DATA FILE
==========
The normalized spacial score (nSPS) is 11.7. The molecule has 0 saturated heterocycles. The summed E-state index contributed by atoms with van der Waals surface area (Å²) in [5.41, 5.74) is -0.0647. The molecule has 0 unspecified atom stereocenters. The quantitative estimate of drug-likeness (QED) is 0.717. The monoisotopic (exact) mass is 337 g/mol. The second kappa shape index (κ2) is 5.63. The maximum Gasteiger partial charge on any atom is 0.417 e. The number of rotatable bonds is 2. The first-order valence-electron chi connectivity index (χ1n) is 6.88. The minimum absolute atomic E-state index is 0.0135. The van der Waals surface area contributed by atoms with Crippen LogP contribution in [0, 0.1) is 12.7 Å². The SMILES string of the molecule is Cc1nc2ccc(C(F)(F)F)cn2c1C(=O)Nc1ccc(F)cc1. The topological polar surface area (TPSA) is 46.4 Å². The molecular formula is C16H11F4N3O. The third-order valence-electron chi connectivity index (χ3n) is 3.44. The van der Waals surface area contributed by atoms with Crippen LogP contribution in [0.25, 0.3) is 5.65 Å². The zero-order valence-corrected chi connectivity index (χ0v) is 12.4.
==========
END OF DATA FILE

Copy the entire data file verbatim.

The normalized spacial score (nSPS) is 11.7. The molecule has 0 saturated heterocycles. The summed E-state index contributed by atoms with van der Waals surface area (Å²) in [5.41, 5.74) is -0.0647. The molecule has 0 unspecified atom stereocenters. The quantitative estimate of drug-likeness (QED) is 0.717. The monoisotopic (exact) mass is 337 g/mol. The second kappa shape index (κ2) is 5.63. The maximum Gasteiger partial charge on any atom is 0.417 e. The number of rotatable bonds is 2. The first-order valence-electron chi connectivity index (χ1n) is 6.88. The minimum absolute atomic E-state index is 0.0135. The van der Waals surface area contributed by atoms with Crippen LogP contribution in [0, 0.1) is 12.7 Å². The SMILES string of the molecule is Cc1nc2ccc(C(F)(F)F)cn2c1C(=O)Nc1ccc(F)cc1. The topological polar surface area (TPSA) is 46.4 Å². The molecular formula is C16H11F4N3O. The third-order valence-electron chi connectivity index (χ3n) is 3.44. The van der Waals surface area contributed by atoms with Crippen LogP contribution in [0.25, 0.3) is 5.65 Å². The zero-order valence-corrected chi connectivity index (χ0v) is 12.4.